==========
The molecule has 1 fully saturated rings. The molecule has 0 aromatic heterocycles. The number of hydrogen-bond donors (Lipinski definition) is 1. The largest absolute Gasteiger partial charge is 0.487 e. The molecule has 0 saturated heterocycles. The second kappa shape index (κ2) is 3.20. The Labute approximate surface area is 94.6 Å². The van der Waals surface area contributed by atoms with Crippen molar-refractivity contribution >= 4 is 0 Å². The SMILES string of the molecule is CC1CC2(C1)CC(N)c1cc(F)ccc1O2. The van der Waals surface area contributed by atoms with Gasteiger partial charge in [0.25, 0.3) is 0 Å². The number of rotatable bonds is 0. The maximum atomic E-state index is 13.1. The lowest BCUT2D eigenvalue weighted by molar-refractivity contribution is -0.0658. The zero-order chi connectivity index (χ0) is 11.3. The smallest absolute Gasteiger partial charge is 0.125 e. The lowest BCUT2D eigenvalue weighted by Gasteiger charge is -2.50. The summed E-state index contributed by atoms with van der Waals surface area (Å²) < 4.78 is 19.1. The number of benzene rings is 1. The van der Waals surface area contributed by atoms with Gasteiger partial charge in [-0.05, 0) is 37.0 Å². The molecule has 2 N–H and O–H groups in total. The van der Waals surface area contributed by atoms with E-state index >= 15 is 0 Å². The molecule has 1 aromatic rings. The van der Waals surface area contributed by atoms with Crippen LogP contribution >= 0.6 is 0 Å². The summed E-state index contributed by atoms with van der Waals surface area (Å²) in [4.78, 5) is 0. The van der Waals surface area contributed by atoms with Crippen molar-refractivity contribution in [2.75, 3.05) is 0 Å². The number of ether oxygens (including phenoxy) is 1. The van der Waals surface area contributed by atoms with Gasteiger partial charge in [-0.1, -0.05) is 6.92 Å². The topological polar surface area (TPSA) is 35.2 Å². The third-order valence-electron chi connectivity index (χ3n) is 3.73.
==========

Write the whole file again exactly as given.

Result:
The molecule has 1 fully saturated rings. The molecule has 0 aromatic heterocycles. The number of hydrogen-bond donors (Lipinski definition) is 1. The largest absolute Gasteiger partial charge is 0.487 e. The molecule has 0 saturated heterocycles. The second kappa shape index (κ2) is 3.20. The Labute approximate surface area is 94.6 Å². The van der Waals surface area contributed by atoms with Crippen molar-refractivity contribution >= 4 is 0 Å². The SMILES string of the molecule is CC1CC2(C1)CC(N)c1cc(F)ccc1O2. The van der Waals surface area contributed by atoms with Gasteiger partial charge in [0.25, 0.3) is 0 Å². The number of rotatable bonds is 0. The maximum atomic E-state index is 13.1. The lowest BCUT2D eigenvalue weighted by molar-refractivity contribution is -0.0658. The zero-order chi connectivity index (χ0) is 11.3. The smallest absolute Gasteiger partial charge is 0.125 e. The lowest BCUT2D eigenvalue weighted by Gasteiger charge is -2.50. The summed E-state index contributed by atoms with van der Waals surface area (Å²) < 4.78 is 19.1. The number of benzene rings is 1. The van der Waals surface area contributed by atoms with Gasteiger partial charge in [-0.05, 0) is 37.0 Å². The molecule has 2 N–H and O–H groups in total. The van der Waals surface area contributed by atoms with E-state index >= 15 is 0 Å². The molecule has 1 aromatic rings. The van der Waals surface area contributed by atoms with Crippen LogP contribution >= 0.6 is 0 Å². The summed E-state index contributed by atoms with van der Waals surface area (Å²) in [4.78, 5) is 0. The van der Waals surface area contributed by atoms with Crippen molar-refractivity contribution in [2.75, 3.05) is 0 Å². The number of ether oxygens (including phenoxy) is 1. The van der Waals surface area contributed by atoms with Gasteiger partial charge in [-0.1, -0.05) is 6.92 Å². The topological polar surface area (TPSA) is 35.2 Å². The third-order valence-electron chi connectivity index (χ3n) is 3.73.